We certainly understand your frustration as the FDA did not provide conclusive answers.  I can assure you that your business success is important to Emergo and we endeavor to support you however possible.

The initial proposal (161007-57210) was for Emergo to determine if the technology would be classified as a Medical Device under the MDD.  Emergo recommended preparing a document to be sent to the UK Competent Authority (MHRA) to ask for their determination of the classification.  We had up to 5 hours budgeted for this activity.  Brian provided this deliverable (classification letter for the MHRA) in October 2016 and MHRA feedback was discussed in Feb 2017.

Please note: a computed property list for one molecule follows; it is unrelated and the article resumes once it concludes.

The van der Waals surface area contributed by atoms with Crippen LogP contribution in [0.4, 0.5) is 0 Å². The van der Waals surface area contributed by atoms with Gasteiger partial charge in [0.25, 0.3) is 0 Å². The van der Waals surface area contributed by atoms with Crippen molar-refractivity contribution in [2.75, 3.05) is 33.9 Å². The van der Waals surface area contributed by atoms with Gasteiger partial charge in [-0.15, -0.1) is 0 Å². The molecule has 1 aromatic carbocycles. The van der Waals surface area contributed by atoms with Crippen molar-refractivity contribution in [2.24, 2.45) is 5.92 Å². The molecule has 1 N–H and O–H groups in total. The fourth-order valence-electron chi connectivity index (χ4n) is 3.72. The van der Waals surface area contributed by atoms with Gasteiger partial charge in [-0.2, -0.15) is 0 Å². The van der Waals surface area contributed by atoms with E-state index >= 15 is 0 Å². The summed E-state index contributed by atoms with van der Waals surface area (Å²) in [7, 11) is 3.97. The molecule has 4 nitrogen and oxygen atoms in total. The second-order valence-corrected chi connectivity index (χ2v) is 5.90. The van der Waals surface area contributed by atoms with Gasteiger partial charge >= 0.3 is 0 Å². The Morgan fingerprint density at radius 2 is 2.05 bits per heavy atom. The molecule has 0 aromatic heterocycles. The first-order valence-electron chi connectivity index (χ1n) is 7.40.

After the initial deliverable was completed, you engaged Brian to assist with reviewing US regulations under the remaining budget.  Brian conducted a search of the FDA databases/reviewed competitors and, not finding anything related to speech or speaking assistance, determined the next logical step would be to submit an informal request for determination to the FDA.  Brian drafted and sent the initial email to FDA Device Determination along with numerous follow-ups last year, finally drawing a conclusion from the FDA feedback we received that it would be reasonable to state that a speech aid does not fit in the definition of 1-3 the FDA had listed, suggesting it may not be a medical device. Since there was limited budget from the initial ad hoc, Brian could not conduct a more in-depth review and instead supported as I’ve outlined here.